The Zimbabwe Election

The World and I, May 2002 | Go to article overview

The Zimbabwe Election


Placing obstacles in voters' way

ZIMBABWE--The failure by both the Registrar-Generals Office and the Electoral Supervisory Commission to advise voters properly on their respective wards and polling stations, is one of many attempts to confuse the electorate and predetermine the outcome of the mayoral, municipal and presidential elections. There has been no official notification of what voters should do in order to avoid unnecessary frustration. The failure must be seen as part of an overall strategy to confuse the electorate in order to ensure the ruling party (ZANU PF) grip in the two major urban centers does not suffer an inglorious demise.

In the government's thinking, the fewer people who vote in the two urban areas the more ZANU PF is likely to be assured of controlling the local authorities. Forced disenfranchisement is another weapon in the arsenal of the government and the ruling party. In the urban areas the likelihood of more people being turned away is going to be higher than elsewhere in the country. The reason for this is the government does not trust the support of the urban voters and they will be doing their damnedest to ensure city dwellers do not have a fair chance of voting. The demand for proof of residency is yet another obstacle. That is the extent to which government has gone in order to subvert the right of the people to freely elect who should lead this country.

--Daily News

March 7, 2002

We do not need a 'white man'

ZIMBABWE--Zimbabwe does not need the "white man" to run the country. Voting for the opposition will condemn us to carrying the white man across the river to sell our diamonds and gold. Yet we can do without them. Others before us have proved it. Japan, China, Malaysia and Venezuela easily come to mind. They found they could leave them at the mercy of crocodiles and sharks while they crossed to trade the gold and claim the price.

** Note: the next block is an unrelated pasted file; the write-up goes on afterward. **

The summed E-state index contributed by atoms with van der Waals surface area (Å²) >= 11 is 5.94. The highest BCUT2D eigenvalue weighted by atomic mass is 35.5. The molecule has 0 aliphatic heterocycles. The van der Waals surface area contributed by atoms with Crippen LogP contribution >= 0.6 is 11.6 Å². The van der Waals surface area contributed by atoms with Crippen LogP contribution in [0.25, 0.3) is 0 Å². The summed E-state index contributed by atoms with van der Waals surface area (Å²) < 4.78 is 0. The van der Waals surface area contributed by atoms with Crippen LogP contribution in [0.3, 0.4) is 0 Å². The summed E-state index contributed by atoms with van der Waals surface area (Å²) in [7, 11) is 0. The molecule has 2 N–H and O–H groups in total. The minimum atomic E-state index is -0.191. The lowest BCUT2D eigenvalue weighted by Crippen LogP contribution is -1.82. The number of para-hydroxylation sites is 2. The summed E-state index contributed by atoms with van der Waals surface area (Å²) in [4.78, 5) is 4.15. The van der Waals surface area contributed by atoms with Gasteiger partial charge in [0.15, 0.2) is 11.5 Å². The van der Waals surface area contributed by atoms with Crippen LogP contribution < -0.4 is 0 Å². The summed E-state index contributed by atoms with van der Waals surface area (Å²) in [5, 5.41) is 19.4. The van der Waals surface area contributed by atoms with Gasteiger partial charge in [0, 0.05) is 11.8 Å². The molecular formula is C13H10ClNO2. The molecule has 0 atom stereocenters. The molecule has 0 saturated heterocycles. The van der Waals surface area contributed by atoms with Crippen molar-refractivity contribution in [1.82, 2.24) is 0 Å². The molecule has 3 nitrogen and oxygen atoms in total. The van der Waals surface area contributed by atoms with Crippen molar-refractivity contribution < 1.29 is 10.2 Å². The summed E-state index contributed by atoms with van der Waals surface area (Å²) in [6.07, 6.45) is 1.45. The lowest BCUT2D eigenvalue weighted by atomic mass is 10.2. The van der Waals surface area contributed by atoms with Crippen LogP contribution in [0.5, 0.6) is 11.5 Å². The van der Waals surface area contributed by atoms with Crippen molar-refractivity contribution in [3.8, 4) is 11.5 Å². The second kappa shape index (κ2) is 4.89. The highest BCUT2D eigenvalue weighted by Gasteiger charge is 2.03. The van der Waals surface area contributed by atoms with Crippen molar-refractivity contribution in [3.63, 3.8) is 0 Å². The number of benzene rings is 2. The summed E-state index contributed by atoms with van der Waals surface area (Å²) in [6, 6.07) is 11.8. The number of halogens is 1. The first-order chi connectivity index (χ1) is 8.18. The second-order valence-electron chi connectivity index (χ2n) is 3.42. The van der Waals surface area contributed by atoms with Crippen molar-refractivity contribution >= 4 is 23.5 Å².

They proved they did not need go-betweens. After all, the only role where a go-between is welcome can never be done by a white man. Therefore we do not need them for as important a job as running the country. And we do not need a surrogate president, who will always remind us, when he has sold everything including his soul, that "but you voted for me."

--Chronicle

March 5, 2002

Say no to western manipulation

ZIMBABWE--Pan-Africanists and other progressive forces worldwide agree that this election is really a time to decide whether Zimbabwe should reassert itself as Africa's leading voice against Western manipulation or return to the dark days of colonial servitude. Every voter will have to grapple with the question: Will we go down in history as a generation of gullible voters who returned Zimbabwe to racist oppressors on a silver platter or will we go down in history as [a] generation of proud African people who emphatically told the world that Zimbabweans do not worship the white man.

If Mr. Blair and his master, President George W. Bush, really worship democracy, they should not impose a leader on the Zimbabwean people. Their sinister agenda has been clearly shown by the imposition of so- called smart sanctions on the government of Zimbabwe on the eve of the elections as well as their fatuous assertion that Mr. Morgan Tsvangirai cannot lose a free and fair election.

--Sunday News

March 3, 2002

Signs of the end

ZIMBABWE--With so much mud and dirt thrown at the opposition refusing to stick, we now have charges of high treason being leveled against Morgan Tsvangirai, Mugabe's chief foe in the landmark ballot. Zimbabweans must not despair. They must simply refuse to be intimidated by any of these desperate acts, which clearly mark the end of the darkest chapter in our history. The nation's future and their own destiny are entirely in their hands and no one else's. …

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